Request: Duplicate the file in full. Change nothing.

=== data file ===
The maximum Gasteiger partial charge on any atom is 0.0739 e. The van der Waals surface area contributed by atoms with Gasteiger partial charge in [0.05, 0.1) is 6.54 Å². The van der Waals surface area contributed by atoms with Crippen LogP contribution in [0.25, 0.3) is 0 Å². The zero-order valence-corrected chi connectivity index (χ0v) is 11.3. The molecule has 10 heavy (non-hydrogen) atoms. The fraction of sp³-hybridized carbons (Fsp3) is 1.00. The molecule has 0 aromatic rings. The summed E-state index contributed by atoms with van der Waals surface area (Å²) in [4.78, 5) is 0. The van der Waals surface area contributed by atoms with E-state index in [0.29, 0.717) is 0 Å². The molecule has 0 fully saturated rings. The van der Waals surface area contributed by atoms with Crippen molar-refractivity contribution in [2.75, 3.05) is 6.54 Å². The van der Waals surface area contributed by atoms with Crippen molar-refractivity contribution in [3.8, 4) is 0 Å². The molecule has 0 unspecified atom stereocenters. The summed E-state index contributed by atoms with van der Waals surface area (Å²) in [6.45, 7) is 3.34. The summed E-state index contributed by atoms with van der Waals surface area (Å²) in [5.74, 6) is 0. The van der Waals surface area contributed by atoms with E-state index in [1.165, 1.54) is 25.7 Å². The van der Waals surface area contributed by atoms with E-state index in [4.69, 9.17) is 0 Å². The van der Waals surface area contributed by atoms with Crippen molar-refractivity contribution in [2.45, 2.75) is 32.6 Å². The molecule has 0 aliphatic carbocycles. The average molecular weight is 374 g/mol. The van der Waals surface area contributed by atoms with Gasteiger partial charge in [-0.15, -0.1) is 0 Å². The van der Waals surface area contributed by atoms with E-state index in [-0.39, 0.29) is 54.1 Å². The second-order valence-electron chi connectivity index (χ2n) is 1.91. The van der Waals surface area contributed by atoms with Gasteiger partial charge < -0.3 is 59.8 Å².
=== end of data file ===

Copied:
The maximum Gasteiger partial charge on any atom is 0.0739 e. The van der Waals surface area contributed by atoms with Gasteiger partial charge in [0.05, 0.1) is 6.54 Å². The van der Waals surface area contributed by atoms with Crippen LogP contribution in [0.25, 0.3) is 0 Å². The zero-order valence-corrected chi connectivity index (χ0v) is 11.3. The molecule has 10 heavy (non-hydrogen) atoms. The fraction of sp³-hybridized carbons (Fsp3) is 1.00. The molecule has 0 aromatic rings. The summed E-state index contributed by atoms with van der Waals surface area (Å²) in [4.78, 5) is 0. The van der Waals surface area contributed by atoms with E-state index in [0.29, 0.717) is 0 Å². The molecule has 0 fully saturated rings. The van der Waals surface area contributed by atoms with Crippen molar-refractivity contribution in [2.75, 3.05) is 6.54 Å². The van der Waals surface area contributed by atoms with Crippen molar-refractivity contribution in [3.8, 4) is 0 Å². The molecule has 0 unspecified atom stereocenters. The summed E-state index contributed by atoms with van der Waals surface area (Å²) in [6.45, 7) is 3.34. The summed E-state index contributed by atoms with van der Waals surface area (Å²) in [5.74, 6) is 0. The van der Waals surface area contributed by atoms with E-state index in [1.165, 1.54) is 25.7 Å². The van der Waals surface area contributed by atoms with E-state index in [4.69, 9.17) is 0 Å². The van der Waals surface area contributed by atoms with Crippen molar-refractivity contribution in [2.45, 2.75) is 32.6 Å². The molecule has 0 aliphatic carbocycles. The average molecular weight is 374 g/mol. The van der Waals surface area contributed by atoms with Gasteiger partial charge in [-0.15, -0.1) is 0 Å². The van der Waals surface area contributed by atoms with E-state index in [-0.39, 0.29) is 54.1 Å². The second-order valence-electron chi connectivity index (χ2n) is 1.91. The van der Waals surface area contributed by atoms with Gasteiger partial charge < -0.3 is 59.8 Å².